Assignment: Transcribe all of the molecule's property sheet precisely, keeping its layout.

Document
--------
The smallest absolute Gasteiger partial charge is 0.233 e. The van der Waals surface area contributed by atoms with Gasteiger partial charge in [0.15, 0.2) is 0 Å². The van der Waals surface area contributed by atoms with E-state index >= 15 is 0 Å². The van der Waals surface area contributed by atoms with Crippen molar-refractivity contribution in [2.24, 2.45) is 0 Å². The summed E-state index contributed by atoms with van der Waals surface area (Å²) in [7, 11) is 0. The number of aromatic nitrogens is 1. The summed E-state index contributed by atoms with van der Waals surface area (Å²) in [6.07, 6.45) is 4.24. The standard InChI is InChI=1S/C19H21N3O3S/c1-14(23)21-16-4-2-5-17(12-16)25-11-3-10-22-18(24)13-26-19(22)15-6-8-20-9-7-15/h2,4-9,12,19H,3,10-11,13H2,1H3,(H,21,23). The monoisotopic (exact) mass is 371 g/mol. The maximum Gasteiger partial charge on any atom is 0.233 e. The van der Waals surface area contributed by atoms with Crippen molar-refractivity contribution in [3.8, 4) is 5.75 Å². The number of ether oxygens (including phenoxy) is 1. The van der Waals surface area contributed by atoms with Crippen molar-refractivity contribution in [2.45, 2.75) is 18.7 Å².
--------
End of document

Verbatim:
The smallest absolute Gasteiger partial charge is 0.233 e. The van der Waals surface area contributed by atoms with Gasteiger partial charge in [0.15, 0.2) is 0 Å². The van der Waals surface area contributed by atoms with E-state index >= 15 is 0 Å². The van der Waals surface area contributed by atoms with Crippen molar-refractivity contribution in [2.24, 2.45) is 0 Å². The summed E-state index contributed by atoms with van der Waals surface area (Å²) in [7, 11) is 0. The number of aromatic nitrogens is 1. The summed E-state index contributed by atoms with van der Waals surface area (Å²) in [6.07, 6.45) is 4.24. The standard InChI is InChI=1S/C19H21N3O3S/c1-14(23)21-16-4-2-5-17(12-16)25-11-3-10-22-18(24)13-26-19(22)15-6-8-20-9-7-15/h2,4-9,12,19H,3,10-11,13H2,1H3,(H,21,23). The monoisotopic (exact) mass is 371 g/mol. The maximum Gasteiger partial charge on any atom is 0.233 e. The van der Waals surface area contributed by atoms with Crippen molar-refractivity contribution in [3.8, 4) is 5.75 Å². The number of ether oxygens (including phenoxy) is 1. The van der Waals surface area contributed by atoms with Crippen molar-refractivity contribution in [2.45, 2.75) is 18.7 Å².